A good friend and I caught up over a glass of red wine and delicious hot tapas including grilled lamb and eggplant parmesan at Panache one evening this week. It was one of the first truly cold evenings in the Washington area this year. We decided it was best to stay inside…full of warm spirits.
As every good journalist knows, after every good meal and fine spirits you’re certain to find thought-provoking conversation about the future. It was our discussion about mobile and new product development that left me thinking, “Seriously? Are we doing this again?!”
My inbox already knows what I’m about to say. It has been overindulging a fondness for emails about location-based services, apps, gaming, real-time news, hyper relevancy and the father of them all – mobile advertising. It’s here. We’re again facing a game-changing moment in platform innovation and how people receive information. And we’re again facing newsroom restructuring to reflect this change.
Some newsrooms are already reacting. USA TODAY announced its plan earlier this year. In its plan, content verticals and platform editing hubs were erected.
Structure and workflow are certainly key to success but at the core of our business is content. We are an information-gathering business. If we’re not changing at the core, are we really changing?
Steve Buttry (@stevebuttry) offers this advice on mobile-first strategy:
- Executives emphasize mobile priority
- Journalists focus on mobile news & information delivery & presentation
- Tech staff focuses on mobile apps
- Designers focus on mobile design
- Sales staff meets business customers’ mobile needs
In 2009, Buttry highlighted focal points for news gatherers in a mobile-first newsroom: metadata (the story behind the story), location, tagging, crowdsourcing, email, and SMS. These demands reemphasize the need for collaboration and integration in the newsroom. If every news gatherer isn’t focused on the end result being mobile, it’ll be very easy to ignore the need to tag, provide metadata and think about dynamic stories told through crowdsourcing and real engagement.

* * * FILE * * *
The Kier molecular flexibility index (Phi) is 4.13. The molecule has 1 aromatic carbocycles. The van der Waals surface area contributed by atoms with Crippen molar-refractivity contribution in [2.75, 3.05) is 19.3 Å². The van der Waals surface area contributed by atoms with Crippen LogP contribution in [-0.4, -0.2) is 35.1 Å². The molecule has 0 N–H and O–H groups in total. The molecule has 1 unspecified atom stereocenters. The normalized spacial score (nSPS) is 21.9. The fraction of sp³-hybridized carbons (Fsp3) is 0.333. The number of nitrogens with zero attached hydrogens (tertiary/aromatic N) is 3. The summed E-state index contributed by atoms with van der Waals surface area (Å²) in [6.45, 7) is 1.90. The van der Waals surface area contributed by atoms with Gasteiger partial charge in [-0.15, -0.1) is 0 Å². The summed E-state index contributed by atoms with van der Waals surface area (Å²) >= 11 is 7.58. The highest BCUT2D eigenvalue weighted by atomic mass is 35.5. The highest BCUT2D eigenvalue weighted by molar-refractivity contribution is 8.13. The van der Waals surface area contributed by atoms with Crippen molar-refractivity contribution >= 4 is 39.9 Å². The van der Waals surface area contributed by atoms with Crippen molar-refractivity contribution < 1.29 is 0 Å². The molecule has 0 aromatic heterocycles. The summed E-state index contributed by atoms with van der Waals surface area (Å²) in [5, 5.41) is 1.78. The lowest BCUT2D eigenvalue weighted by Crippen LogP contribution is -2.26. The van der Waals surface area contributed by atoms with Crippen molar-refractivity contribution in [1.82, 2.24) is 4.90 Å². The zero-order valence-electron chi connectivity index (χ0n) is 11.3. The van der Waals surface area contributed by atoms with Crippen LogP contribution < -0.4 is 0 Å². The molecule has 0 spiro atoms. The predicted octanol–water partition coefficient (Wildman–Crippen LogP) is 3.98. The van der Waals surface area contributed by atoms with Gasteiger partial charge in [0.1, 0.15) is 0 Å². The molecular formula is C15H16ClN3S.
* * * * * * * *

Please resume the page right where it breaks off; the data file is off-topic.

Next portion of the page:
For years, digital evangelists have stressed the importance of tagging, metadata and crowdsourcing. If newsrooms really want to play in the mobile sandbox, they will need to evolve at the core. Non-traditional mobile news gatherers are already crawling into bed with our businesses.
Foursquare is building its own database of local businesses, deals and reviews by location by giving individuals tools easy to use and accessible anytime. Before Foursquare came to the scene, craigslist successfully built a database of real estate and jobs. Both databases, by the way, are free.
In 2011, newsrooms will continue to be faced with the challenge of sustaining legacy operations and investing in evolving technologies. The mobile and online staff shakedown will be watched closely. Will online journalists be old school in 2012 or will we finally change at the core?
Inspiration for this post:
Magda Abu-Fadil’s review of “Trends in Newsrooms 2010;”
Rick Edmond’s review of the most recent USA TODAY restructuring;
Steve Buttry’s presentation on leading a mobile first newsroom;
Steve Buttry’s 2009 thoughts on what a mobile-first strategy is;